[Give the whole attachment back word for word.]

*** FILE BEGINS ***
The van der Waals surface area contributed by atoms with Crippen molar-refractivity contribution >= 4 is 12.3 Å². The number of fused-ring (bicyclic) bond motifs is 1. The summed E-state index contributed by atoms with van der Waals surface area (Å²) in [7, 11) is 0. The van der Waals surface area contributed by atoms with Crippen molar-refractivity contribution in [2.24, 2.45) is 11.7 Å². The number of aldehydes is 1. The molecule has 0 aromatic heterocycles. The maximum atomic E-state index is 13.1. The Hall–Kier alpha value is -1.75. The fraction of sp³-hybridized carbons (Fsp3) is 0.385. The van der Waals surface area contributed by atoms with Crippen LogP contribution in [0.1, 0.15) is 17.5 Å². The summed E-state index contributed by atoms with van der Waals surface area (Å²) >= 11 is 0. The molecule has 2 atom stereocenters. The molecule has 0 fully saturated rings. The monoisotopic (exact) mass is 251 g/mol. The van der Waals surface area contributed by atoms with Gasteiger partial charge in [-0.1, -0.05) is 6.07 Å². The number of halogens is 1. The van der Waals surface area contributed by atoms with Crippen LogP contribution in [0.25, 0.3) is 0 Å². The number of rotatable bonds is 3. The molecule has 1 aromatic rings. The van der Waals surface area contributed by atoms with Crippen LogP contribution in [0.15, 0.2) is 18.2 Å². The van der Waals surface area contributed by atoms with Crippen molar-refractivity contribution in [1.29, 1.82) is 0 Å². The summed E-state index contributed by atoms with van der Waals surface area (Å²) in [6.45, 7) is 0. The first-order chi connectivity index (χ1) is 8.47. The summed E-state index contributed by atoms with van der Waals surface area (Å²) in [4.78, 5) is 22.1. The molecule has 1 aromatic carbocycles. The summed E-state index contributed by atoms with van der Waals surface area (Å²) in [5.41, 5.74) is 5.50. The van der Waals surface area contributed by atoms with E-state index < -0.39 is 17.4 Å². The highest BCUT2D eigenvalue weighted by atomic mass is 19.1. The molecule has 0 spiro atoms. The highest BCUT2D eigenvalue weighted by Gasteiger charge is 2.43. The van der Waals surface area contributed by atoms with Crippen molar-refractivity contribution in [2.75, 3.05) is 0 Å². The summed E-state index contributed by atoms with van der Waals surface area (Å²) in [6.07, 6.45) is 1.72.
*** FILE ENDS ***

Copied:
The van der Waals surface area contributed by atoms with Crippen molar-refractivity contribution >= 4 is 12.3 Å². The number of fused-ring (bicyclic) bond motifs is 1. The summed E-state index contributed by atoms with van der Waals surface area (Å²) in [7, 11) is 0. The van der Waals surface area contributed by atoms with Crippen molar-refractivity contribution in [2.24, 2.45) is 11.7 Å². The number of aldehydes is 1. The molecule has 0 aromatic heterocycles. The maximum atomic E-state index is 13.1. The Hall–Kier alpha value is -1.75. The fraction of sp³-hybridized carbons (Fsp3) is 0.385. The van der Waals surface area contributed by atoms with Crippen LogP contribution in [0.1, 0.15) is 17.5 Å². The summed E-state index contributed by atoms with van der Waals surface area (Å²) >= 11 is 0. The molecule has 2 atom stereocenters. The molecule has 0 fully saturated rings. The monoisotopic (exact) mass is 251 g/mol. The van der Waals surface area contributed by atoms with Gasteiger partial charge in [-0.1, -0.05) is 6.07 Å². The number of halogens is 1. The van der Waals surface area contributed by atoms with Crippen LogP contribution in [0.25, 0.3) is 0 Å². The number of rotatable bonds is 3. The molecule has 1 aromatic rings. The van der Waals surface area contributed by atoms with Crippen LogP contribution in [0.15, 0.2) is 18.2 Å². The van der Waals surface area contributed by atoms with Crippen molar-refractivity contribution in [1.29, 1.82) is 0 Å². The summed E-state index contributed by atoms with van der Waals surface area (Å²) in [6.45, 7) is 0. The first-order chi connectivity index (χ1) is 8.47. The summed E-state index contributed by atoms with van der Waals surface area (Å²) in [4.78, 5) is 22.1. The molecule has 1 aromatic carbocycles. The summed E-state index contributed by atoms with van der Waals surface area (Å²) in [5.41, 5.74) is 5.50. The van der Waals surface area contributed by atoms with E-state index < -0.39 is 17.4 Å². The highest BCUT2D eigenvalue weighted by atomic mass is 19.1. The molecule has 0 spiro atoms. The highest BCUT2D eigenvalue weighted by Gasteiger charge is 2.43. The van der Waals surface area contributed by atoms with Crippen molar-refractivity contribution in [2.75, 3.05) is 0 Å². The summed E-state index contributed by atoms with van der Waals surface area (Å²) in [6.07, 6.45) is 1.72.